Saturday, May 22, 2010

Bill Maher Repeats the LIE That Claims Rand Paul Said "Restaurants Should Be Able To Refuse Service To Black People"

Continually telling Rachel Maddow that he abhors racism and that [he's] "..not in favor of any discrimination of any form" is synonymous with the stance that he thinks "restaurants should be able to refuse black people?"

by Larry Simons
May 22, 2010

On Friday’s telecast of Real Time with Bill Maher, Maher repeats the lie that has spread like wildfire through the mainstream media, that Kentucky primary winner Rand Paul holds the view that he opposes the 1964 Civil Rights Act and that he feels that restaurants in that day had the right to refuse to serve black people.

As I wrote yesterday about the lie that came from the mouth of liberal wingnut and colossal liar, Andy Ostroy, that supposedly Rand Paul, when asked by Rachel Maddow if he thought restaurants had the right to post signs saying they would not serve blacks, said “Yes” to that question. I clearly illustrated that Paul said no such thing and that not only did he not say “Yes” to that question, he repeatedly stated during the interview that he opposes racism and discrimination in any form.

On Friday night, Bill Maher had this to say:

“But how to describe Rand Paul, I mean, he’s a doctor. It’s as if Sarah Palin somehow made it through medical school”. “…he has a lot of interesting points of view. He says restaurants should be able to refuse service to black people.” Then said, “I tell ya, the shit doesn’t fall far from the bat, does it?” Implying that Rand’s father, Congressman Ron Paul, is a “nut” as well.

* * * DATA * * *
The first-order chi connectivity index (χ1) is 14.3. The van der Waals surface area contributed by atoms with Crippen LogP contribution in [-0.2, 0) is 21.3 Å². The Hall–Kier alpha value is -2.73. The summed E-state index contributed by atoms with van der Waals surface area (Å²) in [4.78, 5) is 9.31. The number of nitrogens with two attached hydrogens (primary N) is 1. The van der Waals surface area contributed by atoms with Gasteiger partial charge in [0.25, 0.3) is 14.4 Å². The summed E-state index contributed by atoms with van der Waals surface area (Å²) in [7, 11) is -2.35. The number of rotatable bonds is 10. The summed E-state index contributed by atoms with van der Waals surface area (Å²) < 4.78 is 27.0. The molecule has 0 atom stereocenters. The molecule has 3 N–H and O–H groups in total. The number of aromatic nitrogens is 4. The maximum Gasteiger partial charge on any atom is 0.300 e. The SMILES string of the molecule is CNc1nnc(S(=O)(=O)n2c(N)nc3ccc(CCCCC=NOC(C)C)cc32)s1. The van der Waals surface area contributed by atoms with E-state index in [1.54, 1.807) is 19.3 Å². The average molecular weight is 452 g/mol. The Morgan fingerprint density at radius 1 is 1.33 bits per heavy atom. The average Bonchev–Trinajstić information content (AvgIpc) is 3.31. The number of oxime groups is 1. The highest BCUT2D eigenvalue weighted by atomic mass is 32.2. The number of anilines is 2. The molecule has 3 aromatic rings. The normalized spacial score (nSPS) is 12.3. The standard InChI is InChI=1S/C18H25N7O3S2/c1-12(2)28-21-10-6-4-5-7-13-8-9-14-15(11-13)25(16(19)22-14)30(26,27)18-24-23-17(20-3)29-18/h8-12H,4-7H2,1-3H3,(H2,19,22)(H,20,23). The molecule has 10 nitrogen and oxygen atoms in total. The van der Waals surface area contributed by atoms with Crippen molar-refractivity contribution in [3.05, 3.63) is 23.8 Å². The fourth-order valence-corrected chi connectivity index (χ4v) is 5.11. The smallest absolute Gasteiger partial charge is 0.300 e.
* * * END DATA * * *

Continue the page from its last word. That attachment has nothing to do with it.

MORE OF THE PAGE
watch the clip

I find it interesting that Maher is attempting to distance himself from not only Rand Paul, but his father as well, since just 3 years ago on Real Time, Bill Maher called Ron Paul his hero while talking to Chris Dodd.

watch the clip

Here’s Ron Paul being praised again by Maher on Real Time in 2007

So, it’s perfectly clear. When Ron Paul embarrasses other Republicans, Maher stands behind Ron Paul 100% and has his full support. When people like Rand Paul, who associates with the Tea Party, which is largely against Obama [in the eyes of the media, but in reality attempting to restore Constitutional values, while being hijacked by neocons like Glenn Beck and Sarah Palin], Maher calls not only Rand Paul "crazy", but likens him to his father and implies that Ron Paul is "crazy" too, despite the fact that Maher has continually praised him the last 3 years on his show [Ron Paul has been a guest on Real Time twice in 2007 and once in 2009].

It is the classic example of someone who holds political party in higher esteem than one's country. Maher cares not that he vilifies someone in whom he has continually praised the last 3 years when they were speaking truth to the very people Maher despises, but when those same people then threaten the party Maher associates with, then they suddenly become "crazy nutjobs", and the best way to smear them is to attach to their name the most hated political correct label there is: racist.

That's party over country, and Bill Maher is a colossal embarrassment to this country.


the_last_name_left said...

ah - but the question is "Does Randy Paul support the law which prohibits private business from discriminating?"

It seems not.

I agree with you that Randy wasn't saying "yes" to the question Maddow asked him.....but in his equivocation he appears to take that position.

He didn't say "NO" did he?

What did he say? He suggests that he believes government shouldn't be able to require businesses to be non-discriminatory --- and this seemingly perfectly fits with his wider worldview.

So......whilst he didn't say "yes".....he didn't say "no".

the_last_name_left said...